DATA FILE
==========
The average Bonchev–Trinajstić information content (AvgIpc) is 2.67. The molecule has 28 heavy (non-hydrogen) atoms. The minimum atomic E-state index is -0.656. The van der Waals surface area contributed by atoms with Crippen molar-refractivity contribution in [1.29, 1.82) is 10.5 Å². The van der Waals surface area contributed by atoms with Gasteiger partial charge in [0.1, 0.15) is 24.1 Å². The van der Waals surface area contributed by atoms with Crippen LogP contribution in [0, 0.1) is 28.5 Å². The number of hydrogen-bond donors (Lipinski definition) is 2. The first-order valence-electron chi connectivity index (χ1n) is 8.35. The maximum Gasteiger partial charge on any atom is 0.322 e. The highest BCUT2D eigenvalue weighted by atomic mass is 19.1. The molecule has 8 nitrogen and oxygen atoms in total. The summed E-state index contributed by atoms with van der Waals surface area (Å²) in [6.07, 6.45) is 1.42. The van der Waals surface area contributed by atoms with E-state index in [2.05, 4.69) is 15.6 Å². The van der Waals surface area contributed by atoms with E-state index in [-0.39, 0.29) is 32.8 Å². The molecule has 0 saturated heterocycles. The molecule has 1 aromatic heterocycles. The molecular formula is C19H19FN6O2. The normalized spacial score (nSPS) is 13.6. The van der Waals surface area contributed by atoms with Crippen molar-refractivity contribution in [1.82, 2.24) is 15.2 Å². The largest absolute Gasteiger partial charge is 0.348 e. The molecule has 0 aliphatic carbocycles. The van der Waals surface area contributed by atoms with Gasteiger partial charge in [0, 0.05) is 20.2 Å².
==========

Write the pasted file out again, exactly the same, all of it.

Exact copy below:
The average Bonchev–Trinajstić information content (AvgIpc) is 2.67. The molecule has 28 heavy (non-hydrogen) atoms. The minimum atomic E-state index is -0.656. The van der Waals surface area contributed by atoms with Crippen molar-refractivity contribution in [1.29, 1.82) is 10.5 Å². The van der Waals surface area contributed by atoms with Gasteiger partial charge in [0.1, 0.15) is 24.1 Å². The van der Waals surface area contributed by atoms with Crippen LogP contribution in [0, 0.1) is 28.5 Å². The number of hydrogen-bond donors (Lipinski definition) is 2. The first-order valence-electron chi connectivity index (χ1n) is 8.35. The maximum Gasteiger partial charge on any atom is 0.322 e. The highest BCUT2D eigenvalue weighted by atomic mass is 19.1. The molecule has 8 nitrogen and oxygen atoms in total. The summed E-state index contributed by atoms with van der Waals surface area (Å²) in [6.07, 6.45) is 1.42. The van der Waals surface area contributed by atoms with E-state index in [2.05, 4.69) is 15.6 Å². The van der Waals surface area contributed by atoms with E-state index in [-0.39, 0.29) is 32.8 Å². The molecule has 0 saturated heterocycles. The molecule has 1 aromatic heterocycles. The molecular formula is C19H19FN6O2. The normalized spacial score (nSPS) is 13.6. The van der Waals surface area contributed by atoms with Crippen molar-refractivity contribution in [1.82, 2.24) is 15.2 Å². The largest absolute Gasteiger partial charge is 0.348 e. The molecule has 0 aliphatic carbocycles. The van der Waals surface area contributed by atoms with Gasteiger partial charge in [0, 0.05) is 20.2 Å².